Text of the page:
2022 Best & Brightest Executive MBA: James Derry, Southern Methodist University (Cox)

James Derry

Cox School of Business, Southern Methodist University

Age: 48

“In a world that promotes projecting false selves, I stir up life warriors to experience Identity.”

Hometown: Houston, Texas

Family Members: Two siblings, an older sister and younger brother, both with MBAs.

Fun fact about yourself: I am father to six children, biological siblings, four sons and two daughters.

Undergraduate School and Degree: University of Texas at Austin – Bachelor of Science, Electrical Engineering

Where are you currently working? Fidelity Talentsource – Fidelity Workplace Consulting, Data Consulting

Extracurricular Activities, Community Work and Leadership Roles:

  • Founder, Irving iOS Jumpstart Meetup (2013-2017) – a mobile technology programming meetup.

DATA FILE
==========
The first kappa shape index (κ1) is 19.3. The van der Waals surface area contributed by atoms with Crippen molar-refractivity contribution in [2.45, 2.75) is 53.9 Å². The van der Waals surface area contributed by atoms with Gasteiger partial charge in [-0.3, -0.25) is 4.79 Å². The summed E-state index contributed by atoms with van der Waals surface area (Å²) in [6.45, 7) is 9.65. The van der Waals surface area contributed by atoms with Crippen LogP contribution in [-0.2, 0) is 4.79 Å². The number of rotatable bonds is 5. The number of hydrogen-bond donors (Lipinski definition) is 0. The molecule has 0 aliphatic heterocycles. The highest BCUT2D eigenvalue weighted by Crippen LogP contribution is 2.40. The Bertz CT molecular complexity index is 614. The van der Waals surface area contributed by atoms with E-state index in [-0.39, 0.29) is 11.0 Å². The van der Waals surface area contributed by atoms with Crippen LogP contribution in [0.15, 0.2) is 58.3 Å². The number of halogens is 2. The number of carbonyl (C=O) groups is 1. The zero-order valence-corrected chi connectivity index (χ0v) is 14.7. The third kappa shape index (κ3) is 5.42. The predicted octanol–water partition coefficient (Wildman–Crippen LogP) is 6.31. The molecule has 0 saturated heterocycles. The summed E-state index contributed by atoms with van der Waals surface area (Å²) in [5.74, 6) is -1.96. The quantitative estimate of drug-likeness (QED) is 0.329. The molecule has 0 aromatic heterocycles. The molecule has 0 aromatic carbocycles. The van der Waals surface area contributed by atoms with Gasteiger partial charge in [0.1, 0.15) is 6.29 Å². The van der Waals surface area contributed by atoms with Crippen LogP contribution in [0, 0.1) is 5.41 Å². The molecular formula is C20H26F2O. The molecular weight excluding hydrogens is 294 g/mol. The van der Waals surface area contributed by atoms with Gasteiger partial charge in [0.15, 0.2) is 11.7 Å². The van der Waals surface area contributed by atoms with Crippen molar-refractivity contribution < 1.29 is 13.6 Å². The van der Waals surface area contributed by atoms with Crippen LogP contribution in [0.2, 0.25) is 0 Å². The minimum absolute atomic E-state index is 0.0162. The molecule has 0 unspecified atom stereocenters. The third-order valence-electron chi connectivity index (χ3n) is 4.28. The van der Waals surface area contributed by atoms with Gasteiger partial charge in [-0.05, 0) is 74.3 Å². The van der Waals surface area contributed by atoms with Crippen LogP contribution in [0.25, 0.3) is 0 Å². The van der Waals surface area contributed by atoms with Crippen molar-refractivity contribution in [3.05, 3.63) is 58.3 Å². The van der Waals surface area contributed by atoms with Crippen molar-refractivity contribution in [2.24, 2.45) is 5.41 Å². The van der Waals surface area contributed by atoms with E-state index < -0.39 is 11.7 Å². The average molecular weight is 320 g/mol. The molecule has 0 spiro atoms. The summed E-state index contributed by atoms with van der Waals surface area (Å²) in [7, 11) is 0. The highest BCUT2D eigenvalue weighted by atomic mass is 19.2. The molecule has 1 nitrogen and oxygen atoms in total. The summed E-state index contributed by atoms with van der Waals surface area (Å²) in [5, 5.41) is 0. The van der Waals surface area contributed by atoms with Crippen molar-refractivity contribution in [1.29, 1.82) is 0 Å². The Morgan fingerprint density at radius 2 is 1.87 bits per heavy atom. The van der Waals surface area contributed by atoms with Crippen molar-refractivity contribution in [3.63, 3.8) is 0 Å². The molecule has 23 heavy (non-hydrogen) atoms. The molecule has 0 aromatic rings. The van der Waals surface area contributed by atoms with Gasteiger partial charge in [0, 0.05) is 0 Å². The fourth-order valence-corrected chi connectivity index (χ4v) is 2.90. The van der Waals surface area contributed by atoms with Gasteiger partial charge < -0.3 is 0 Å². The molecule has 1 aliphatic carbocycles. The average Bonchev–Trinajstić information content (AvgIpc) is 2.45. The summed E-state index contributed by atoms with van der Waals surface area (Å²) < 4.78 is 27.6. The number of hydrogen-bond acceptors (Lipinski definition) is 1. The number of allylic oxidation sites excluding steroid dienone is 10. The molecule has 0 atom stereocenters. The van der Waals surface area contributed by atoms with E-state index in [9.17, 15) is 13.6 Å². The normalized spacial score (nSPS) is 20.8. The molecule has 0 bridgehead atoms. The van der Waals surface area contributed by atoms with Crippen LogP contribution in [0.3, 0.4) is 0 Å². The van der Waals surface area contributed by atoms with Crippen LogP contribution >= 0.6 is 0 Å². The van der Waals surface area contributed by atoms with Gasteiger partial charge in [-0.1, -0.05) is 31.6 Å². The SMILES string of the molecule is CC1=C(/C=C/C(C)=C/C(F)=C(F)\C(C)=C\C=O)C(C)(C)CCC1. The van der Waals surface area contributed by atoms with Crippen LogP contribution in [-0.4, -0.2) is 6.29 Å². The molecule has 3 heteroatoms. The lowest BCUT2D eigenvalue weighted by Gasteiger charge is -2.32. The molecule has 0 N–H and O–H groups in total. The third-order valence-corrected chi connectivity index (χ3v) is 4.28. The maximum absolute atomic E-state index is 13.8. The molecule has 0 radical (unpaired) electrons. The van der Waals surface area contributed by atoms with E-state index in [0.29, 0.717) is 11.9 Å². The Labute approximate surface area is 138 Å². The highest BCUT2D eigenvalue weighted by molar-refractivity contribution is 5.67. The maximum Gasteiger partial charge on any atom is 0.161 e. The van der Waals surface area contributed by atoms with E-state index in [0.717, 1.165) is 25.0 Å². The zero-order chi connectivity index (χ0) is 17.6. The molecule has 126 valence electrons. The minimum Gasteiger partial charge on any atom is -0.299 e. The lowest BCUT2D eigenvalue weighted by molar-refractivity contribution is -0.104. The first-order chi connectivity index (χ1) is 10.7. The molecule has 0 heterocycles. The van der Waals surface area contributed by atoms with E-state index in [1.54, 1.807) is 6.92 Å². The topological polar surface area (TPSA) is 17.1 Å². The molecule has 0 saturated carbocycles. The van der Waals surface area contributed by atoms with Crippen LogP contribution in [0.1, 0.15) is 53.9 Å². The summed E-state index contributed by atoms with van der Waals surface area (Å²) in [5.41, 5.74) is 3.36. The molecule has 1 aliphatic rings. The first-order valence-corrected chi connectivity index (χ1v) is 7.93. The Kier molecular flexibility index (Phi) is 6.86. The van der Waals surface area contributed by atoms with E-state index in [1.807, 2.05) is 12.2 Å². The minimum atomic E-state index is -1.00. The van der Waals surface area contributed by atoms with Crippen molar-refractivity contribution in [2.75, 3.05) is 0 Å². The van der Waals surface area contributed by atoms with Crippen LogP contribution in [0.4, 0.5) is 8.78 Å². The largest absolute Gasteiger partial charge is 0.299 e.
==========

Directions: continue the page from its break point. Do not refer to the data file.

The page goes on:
• Programming Instructor (2013) – University of Texas at Arlington – Division for Enterprise Development

Which academic or extracurricular achievement are you most proud of during business school? My greatest achievement during business school was extracurricular, supporting my sons’ athletics in high school and middle school football, and middle school soccer. At my age and a variety of responsibilities, I still manage to frequently play and get physical in play against them. They enjoy my involvement.

What achievement are you most proud of in your professional career? Early in my career, I stepped away from ful-ltime technology consulting to co-found a fitness center. The facility later sold to a national fitness chain. As I look back, I see a multitude of business mistakes I made during that time, but I am most proud of making the leap in keeping with my entrepreneurial dreams.